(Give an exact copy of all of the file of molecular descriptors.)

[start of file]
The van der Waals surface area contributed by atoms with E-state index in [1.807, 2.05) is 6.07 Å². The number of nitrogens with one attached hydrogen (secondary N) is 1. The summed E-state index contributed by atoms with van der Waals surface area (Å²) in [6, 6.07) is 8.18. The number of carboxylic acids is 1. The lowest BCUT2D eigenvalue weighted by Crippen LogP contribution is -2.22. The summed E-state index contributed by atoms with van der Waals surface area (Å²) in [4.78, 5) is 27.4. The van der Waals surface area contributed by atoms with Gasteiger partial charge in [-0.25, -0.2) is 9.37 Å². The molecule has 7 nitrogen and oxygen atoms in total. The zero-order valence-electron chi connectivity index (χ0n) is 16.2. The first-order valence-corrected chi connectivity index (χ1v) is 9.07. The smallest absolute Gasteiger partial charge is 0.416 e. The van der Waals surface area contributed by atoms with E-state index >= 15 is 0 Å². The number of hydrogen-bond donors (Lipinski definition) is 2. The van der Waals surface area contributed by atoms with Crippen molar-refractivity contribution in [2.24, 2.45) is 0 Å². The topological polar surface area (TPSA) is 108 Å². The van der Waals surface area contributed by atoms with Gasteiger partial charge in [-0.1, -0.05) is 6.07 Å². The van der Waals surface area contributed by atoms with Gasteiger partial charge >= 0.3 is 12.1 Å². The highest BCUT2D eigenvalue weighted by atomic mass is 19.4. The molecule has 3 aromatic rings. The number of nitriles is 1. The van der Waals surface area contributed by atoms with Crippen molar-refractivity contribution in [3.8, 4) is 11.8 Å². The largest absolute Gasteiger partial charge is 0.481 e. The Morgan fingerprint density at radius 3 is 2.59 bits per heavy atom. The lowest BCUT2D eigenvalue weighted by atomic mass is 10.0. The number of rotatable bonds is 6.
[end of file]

The van der Waals surface area contributed by atoms with E-state index in [1.807, 2.05) is 6.07 Å². The number of nitrogens with one attached hydrogen (secondary N) is 1. The summed E-state index contributed by atoms with van der Waals surface area (Å²) in [6, 6.07) is 8.18. The number of carboxylic acids is 1. The lowest BCUT2D eigenvalue weighted by Crippen LogP contribution is -2.22. The summed E-state index contributed by atoms with van der Waals surface area (Å²) in [4.78, 5) is 27.4. The van der Waals surface area contributed by atoms with Gasteiger partial charge in [-0.25, -0.2) is 9.37 Å². The molecule has 7 nitrogen and oxygen atoms in total. The zero-order valence-electron chi connectivity index (χ0n) is 16.2. The first-order valence-corrected chi connectivity index (χ1v) is 9.07. The smallest absolute Gasteiger partial charge is 0.416 e. The van der Waals surface area contributed by atoms with E-state index >= 15 is 0 Å². The number of hydrogen-bond donors (Lipinski definition) is 2. The van der Waals surface area contributed by atoms with Crippen molar-refractivity contribution in [2.24, 2.45) is 0 Å². The topological polar surface area (TPSA) is 108 Å². The van der Waals surface area contributed by atoms with Gasteiger partial charge in [-0.1, -0.05) is 6.07 Å². The van der Waals surface area contributed by atoms with Gasteiger partial charge >= 0.3 is 12.1 Å². The highest BCUT2D eigenvalue weighted by atomic mass is 19.4. The molecule has 3 aromatic rings. The number of nitriles is 1. The van der Waals surface area contributed by atoms with Crippen molar-refractivity contribution in [3.8, 4) is 11.8 Å². The largest absolute Gasteiger partial charge is 0.481 e. The Morgan fingerprint density at radius 3 is 2.59 bits per heavy atom. The lowest BCUT2D eigenvalue weighted by atomic mass is 10.0. The number of rotatable bonds is 6.